Bumthang step up GLOF mitigation works
In a few days, villagers from Chokhortoe in Bumthang would hike to higher mountains in Petsho to repair the Tsamba trail after floods upstream of Chamkharchhu flooded the valley in 2004.
"The flood was possibly caused by overflowing water from one of the potentially dangerous lakes at the source of Chamkharchhu burying the trial that year," Chokhortoe tshogpa, Sonam Jamtsho said.
Chamkharchhu has three potentially dangerous glacial lakes at its source- Chubda, Thana and Ngangami tsho.
Lately, experts also found glaciers at the source of Chamkharchhu decreasing much faster, by 28 percent, than the 23 percent decrease in overall glacier area observed for Bhutan since 1980.
Although it is not confirmed if GLOF caused the flooding at Tsamba in 2004, Sonam Jamtsho attribute the flood to overflowing water from one of the lakes at source of Chamkharchhu after incessant rainfall.
"Tsamba trial couldn’t be repaired for years from the lack of budget after floodwaters buried it," Sonam Jamtsho said.Herders, civil servants and Royal Bhutan Army (RBA) who used the trail hiked through different route.
This year the community would repair the trail with a financial support of Nu 0.14m from the gewog. "Our plan is to retrieve the trail by building a gabion wall to divert the water to its initial course," Sonam Jamtsho said.
Tsamba lam is critical for herders who spend 8-12 months in the mountains, civil servants trekking there for numerous reasons and RBA guarding the border.
"The trial is like a national highway for 48 herders, civil servants and RBA who has outpost in border areas," Sonam Jamtso said.
Chamkharchhu has also caused number of floods upstream in places such as Riphu, Ooukpala, Ngangla and Rungphu in the past.
"Six people died earlier during one of the cordyceps (cordyceps sinensis) collection seasons," Sonam Jamtsho said, adding no damages were however reported in downstream such as Chokhortoe, Jakar and Chamkhar.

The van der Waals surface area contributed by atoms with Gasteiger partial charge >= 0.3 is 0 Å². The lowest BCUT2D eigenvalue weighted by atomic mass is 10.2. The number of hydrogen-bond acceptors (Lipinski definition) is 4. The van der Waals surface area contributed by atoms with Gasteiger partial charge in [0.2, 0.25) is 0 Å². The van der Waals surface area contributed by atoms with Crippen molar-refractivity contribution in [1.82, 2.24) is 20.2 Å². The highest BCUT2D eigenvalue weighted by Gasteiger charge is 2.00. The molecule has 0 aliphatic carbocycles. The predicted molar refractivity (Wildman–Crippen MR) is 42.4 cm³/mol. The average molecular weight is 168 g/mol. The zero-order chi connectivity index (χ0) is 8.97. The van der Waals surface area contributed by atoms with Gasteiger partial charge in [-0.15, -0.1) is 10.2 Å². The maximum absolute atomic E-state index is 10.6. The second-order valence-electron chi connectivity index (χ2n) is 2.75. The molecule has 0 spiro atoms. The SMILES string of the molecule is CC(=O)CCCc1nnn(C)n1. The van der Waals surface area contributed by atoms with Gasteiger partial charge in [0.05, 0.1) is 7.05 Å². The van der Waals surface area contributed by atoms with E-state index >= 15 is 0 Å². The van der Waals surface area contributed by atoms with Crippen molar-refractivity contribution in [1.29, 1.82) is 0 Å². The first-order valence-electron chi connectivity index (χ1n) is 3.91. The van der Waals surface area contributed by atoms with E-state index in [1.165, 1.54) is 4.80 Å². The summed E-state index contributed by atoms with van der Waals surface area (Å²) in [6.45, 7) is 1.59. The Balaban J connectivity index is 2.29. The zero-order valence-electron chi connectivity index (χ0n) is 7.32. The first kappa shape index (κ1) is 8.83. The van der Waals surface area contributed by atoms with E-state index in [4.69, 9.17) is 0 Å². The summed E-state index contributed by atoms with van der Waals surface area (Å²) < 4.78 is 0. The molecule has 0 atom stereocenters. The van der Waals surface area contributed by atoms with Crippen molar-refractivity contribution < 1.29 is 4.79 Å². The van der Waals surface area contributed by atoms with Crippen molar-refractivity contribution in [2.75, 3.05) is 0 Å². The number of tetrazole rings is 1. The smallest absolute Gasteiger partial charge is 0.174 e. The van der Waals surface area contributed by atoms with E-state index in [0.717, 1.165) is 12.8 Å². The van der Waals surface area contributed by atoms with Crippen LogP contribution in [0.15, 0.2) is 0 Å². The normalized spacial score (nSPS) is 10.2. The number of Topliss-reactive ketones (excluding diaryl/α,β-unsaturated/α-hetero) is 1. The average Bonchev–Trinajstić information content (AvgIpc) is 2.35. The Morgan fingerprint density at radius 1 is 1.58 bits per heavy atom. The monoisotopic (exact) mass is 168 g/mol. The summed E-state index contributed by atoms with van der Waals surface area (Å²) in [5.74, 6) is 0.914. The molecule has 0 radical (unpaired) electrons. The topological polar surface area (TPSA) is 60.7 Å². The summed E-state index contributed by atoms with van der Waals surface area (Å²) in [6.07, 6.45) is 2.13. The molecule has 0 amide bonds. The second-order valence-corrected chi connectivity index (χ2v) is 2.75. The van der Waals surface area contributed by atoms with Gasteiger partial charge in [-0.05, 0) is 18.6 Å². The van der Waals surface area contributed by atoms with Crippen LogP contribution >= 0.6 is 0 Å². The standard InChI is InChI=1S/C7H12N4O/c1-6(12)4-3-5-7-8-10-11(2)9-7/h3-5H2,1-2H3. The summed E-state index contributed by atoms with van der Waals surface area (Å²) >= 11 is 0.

But floods do pose risk to Dramphel and Sangsama villages, the army camp, school, Gross National Happiness center and Wangchuck Centennial National Park office in Chokhortoe, all located by the riverbank.
Similarly, Tangchu in Tang has also caused floods in 1999, 2009 and last year washing away farmlands of about eight households of Yumbang, Chhaling, Khangrub and Tangruth.
"Chhaling villagers lost 70 percent of their landholding to floods and still haven’t got any substitute land," Kizom tshogpa, Lekila said. Tang gewog clerk, Ugyen Lhendup said agricultural land is still vulnerable to floods in future because of its location.
The gewog however has constructed river protection wall through dredging last year in Tangruth. But similar works are pending in Chhaling and Yumbang.
Meanwhile, dzongkhag with Department of Hydro Met Services (DHMS) and Works and Human Settlement ministry is working on flood mitigation and protection works downstream especially along the riverbank in Chokhortoe, Jakar and Chamkhar.
So far Early Warning Systems were installed in Chokhortoe, Zhabgjaythang, Jakar, Chamkhar, Gongkhar and Gangrithang.
"The warning system were installed and villagers were educated on evacuation in Chokhortoe," thromde thueme, Karma Lekdhen said.
Dzongkhag engineer, Yeshey Dorji said over one kilometer of flood protection wall from Chamkharchhu bridge towards Wangdichholing was constructed recently. Another stretch of wall was also constructed in Gangrithang to protect property and farmlands.
Department of Civil Aviation has also carried river protection works securing entire stretch of domestic airport area in Bathbalathang.
"This year Nu 40 million has been allocated for construction of flood protection walls in Chakar and Wangdichholing areas," Yeshey Dorji said, adding construction of riverbank protection wall in Bathbalathang has already been tendered out.